As we’d only had a very quick look around the gurudwara the day before, we decided to return on our own and just sit in the grounds chilling out, watching the people go by. We haven’t done much people-watching recently so this was the perfect opportunity.
As usual we attracted attention and we were soon in conversation with people sitting near us with the odd selfie thrown in for good measure – we duly obliged as for some reason we felt it wouldn’t be right to decline in a place of religious worship! We also had another look inside the temple and this time went upstairs to a quiet area where the scholars were learning from the books, which was very quiet and peaceful. We visited the Langer (food hall) where we sat with the other visitors and had the free lunch, which is typically provided in gurudwaras, though we did donate what we would have paid for a meal of that type.
The food was fantastic and we think it’s a great system to provide food for pilgrims and needy people. It’s not a soup kitchen or a place for freeloaders – it’s completely acceptable for people from all walks of life eat there on their visit.
Once fed, we decided to visit the market area to visit Mohit at work and his father who also works nearby. As we were leaving we were met by Mohit’s uncle who then invited us to visit his shop – and in every shop we were given refreshments so at the end of our visits we left feeling slightly stuffed!
Back at their house we managed a quick snooze before being taken around the colony (a “colony” or “society” is how Indian’s refer to housing estates or blocks of apartments) by Kashesh, Mohit’s younger cousin and we went to our second gurudwara of the day. This time it was the very much smaller, but no less interesting, Shindi Colony gurudwara just around the corner. We met the caretaker who introduced us to the elder lady of the gurudwara to whom we paid our respects and were given packets of biscuits each as a blessing!
Back in their house Kashesh brought in some of her friends (or the “fan club”as the older boys referred to them) who had gathered outside the front door, and we had a great time answering all of their questions.
Not to be outdone, grandmother then brought in a load of her friends and again we answered their questions with the kids as translators – we’re not too sure what any of them thought about two crazy westerners who’d turned up on bikes! When Mohit returned from work we went out for a lovely meal with him and one of his friends, Pradik. The meal was only slightly marred by a selfie-taker who thrust his son at us just as we were about to start eating. Once the photo was taken he then walked off without so much as a thanks! We still haven’t gotten used to this.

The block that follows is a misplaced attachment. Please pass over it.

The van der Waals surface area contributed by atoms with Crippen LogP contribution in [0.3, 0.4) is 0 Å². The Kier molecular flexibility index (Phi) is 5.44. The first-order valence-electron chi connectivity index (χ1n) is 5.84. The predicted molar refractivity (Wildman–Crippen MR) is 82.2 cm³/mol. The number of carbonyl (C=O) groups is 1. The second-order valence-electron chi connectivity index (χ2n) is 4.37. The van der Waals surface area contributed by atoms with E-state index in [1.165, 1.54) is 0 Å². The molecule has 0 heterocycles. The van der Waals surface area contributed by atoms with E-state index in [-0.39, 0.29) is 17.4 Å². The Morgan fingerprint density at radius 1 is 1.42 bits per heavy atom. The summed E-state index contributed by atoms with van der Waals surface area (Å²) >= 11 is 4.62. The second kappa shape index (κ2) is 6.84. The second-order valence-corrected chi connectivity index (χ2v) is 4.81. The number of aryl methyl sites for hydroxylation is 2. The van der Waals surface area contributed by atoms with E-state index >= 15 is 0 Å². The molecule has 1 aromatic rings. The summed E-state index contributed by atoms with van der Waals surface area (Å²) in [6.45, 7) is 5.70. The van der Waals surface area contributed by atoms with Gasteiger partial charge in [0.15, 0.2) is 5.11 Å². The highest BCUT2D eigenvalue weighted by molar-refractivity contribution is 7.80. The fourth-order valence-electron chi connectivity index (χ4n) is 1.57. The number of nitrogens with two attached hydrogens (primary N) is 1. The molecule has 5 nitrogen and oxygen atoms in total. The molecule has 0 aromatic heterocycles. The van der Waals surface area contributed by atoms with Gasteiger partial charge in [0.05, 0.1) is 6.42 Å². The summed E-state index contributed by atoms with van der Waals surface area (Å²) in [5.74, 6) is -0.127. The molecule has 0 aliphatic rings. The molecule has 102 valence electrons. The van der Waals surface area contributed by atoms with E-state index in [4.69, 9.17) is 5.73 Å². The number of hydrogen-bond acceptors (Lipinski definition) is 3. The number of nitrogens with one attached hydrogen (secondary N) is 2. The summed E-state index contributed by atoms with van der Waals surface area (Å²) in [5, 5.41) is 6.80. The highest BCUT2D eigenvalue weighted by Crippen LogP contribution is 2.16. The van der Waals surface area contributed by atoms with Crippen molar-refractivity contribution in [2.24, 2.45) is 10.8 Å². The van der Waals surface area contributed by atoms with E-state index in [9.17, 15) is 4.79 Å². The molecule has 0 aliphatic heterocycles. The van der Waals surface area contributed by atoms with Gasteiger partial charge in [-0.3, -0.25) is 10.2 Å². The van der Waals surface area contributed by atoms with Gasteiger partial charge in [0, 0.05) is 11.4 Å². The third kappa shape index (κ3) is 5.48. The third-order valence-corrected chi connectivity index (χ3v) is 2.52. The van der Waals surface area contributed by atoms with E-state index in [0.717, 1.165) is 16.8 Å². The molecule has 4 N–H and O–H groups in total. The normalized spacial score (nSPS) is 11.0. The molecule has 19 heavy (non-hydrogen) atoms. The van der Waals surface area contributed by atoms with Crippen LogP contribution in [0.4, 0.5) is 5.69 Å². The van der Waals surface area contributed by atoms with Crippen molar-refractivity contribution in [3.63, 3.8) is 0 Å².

Nanded to Bhairsa – 87km. 19Feb.
We were up at our usual early time with only Kashesh awake at that point. We quietly packed our bikes and said our goodbyes to Mohit, his father and mother who were now up to see us off.
We had said most of our goodbyes the night before as we didn’t expect them to get up early to see us off but we were genuinely sad to leave as this had been one of the best experiences we’ve had in India so far! (We found out later from Mohit that his grandmother had been so upset not to say goodbye!).
The first 10km out of Nanded was easy cycling and we stopped for breakfast at a dhaba before getting into our proper cycling for the day. It was at about this time that that road deteriorated into a potholed nightmare – which then continued for the next 65km – really hard going in temperatures of 34 degrees.
Thankfully the last 10km into Bhainsa our destination for the day, smoothed out again.
A few days earlier we had been in touch with a WarmShowers host in Nirmal, called Bharat, who had agreed to host us. Nanded to Nirmal is a bit too far for us for one day so Bharat put us in touch with Mr Jadhav Randas, aka ‘Sir’ – the principle of Sri Gowthami public school (nursery, primary and high school), in Bhainsa, which was a good stopping point. The plan was to meet him at his school and once we arrived the whirlwind started! Firstly, there was a welcoming committee of children lined up for our arrival, singing and cheering us into the school yard. We were asked if we would speak in front of some of the pupils about our journey in India – 200 pupils to be precise – we said yes, not a problem. And would we do it whilst wearing traditional Indian dress? Okay, sounds good, though not at all what we had expected the afternoon to hold! Martina and I then went our separate ways to get changed and ended up looking like this…
19th February is the feast day of Shivaji Bohonsle – an Indian warrior king from the state of Maharashtra (neighbouring state) so we performed a pooja to him, which is a formal worshipping ceremony, before being plonked in front of the pupils and had a great question and answer session – though it was only the girls doing the asking!